Following the Three Mile Island and Chernobyl accidents, nuclear power companies improved safety measurably by embracing peer-to-peer assessment, which enables the sharing of best practices across the industry. Using the nuclear program as a model, Commonwealth Fund–supported researchers tested a peer-to-peer assessment between Massachusetts General Hospital in Boston and Johns Hopkins Hospital in Baltimore. A team from each hospital visited the other to evaluate the organization’s quality and safety program and assess how well the institution reduced patient harm. The researchers focused specifically on hand washing and central line–associated bloodstream infections (CLABSI).
What the Study Found
Hospital leaders and staff described the assessment as helpful and fair, offering “fresh ideas for solutions” focused on “learning and not investigation.” While many hospitals have internal review mechanisms to investigate patient safety issues, the external approach aims to provide more objective, nonpunitive input.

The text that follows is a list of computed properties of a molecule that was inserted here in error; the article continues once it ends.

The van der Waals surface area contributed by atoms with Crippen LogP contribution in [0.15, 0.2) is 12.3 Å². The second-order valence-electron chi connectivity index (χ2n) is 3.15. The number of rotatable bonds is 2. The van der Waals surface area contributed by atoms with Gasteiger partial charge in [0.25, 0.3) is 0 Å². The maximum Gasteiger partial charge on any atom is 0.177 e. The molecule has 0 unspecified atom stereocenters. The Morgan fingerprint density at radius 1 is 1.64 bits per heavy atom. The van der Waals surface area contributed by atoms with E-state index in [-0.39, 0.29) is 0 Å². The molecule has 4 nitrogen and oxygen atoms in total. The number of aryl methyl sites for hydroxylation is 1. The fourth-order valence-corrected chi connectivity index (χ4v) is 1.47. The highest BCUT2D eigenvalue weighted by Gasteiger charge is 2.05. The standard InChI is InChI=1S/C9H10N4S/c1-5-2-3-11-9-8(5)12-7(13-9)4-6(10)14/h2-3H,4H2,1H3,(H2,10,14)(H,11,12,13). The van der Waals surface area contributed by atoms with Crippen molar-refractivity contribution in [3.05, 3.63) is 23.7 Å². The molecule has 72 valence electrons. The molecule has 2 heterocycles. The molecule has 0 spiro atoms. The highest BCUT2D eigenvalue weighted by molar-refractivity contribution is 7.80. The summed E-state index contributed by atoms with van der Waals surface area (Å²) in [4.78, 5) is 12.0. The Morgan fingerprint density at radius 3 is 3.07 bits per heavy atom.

Common safety challenges were identified at both hospitals in the study, including:
- getting staff aligned around safety goals
- sharing meaningful and timely performance data
- consistently employing best practices.
Within three months of the site visits, both hospitals had implemented changes to address opportunities identified during the assessments. Among them were posting CLABSI data to engage staff, prioritizing quality and safety updates at senior management and medical officer meetings, and implementing central line audit procedures in intensive care units.
Peer-to-peer assessment is a promising approach to reducing patient harm. Scaling this tool across the health care industry will require the time and resources necessary to perform assessments and site visits.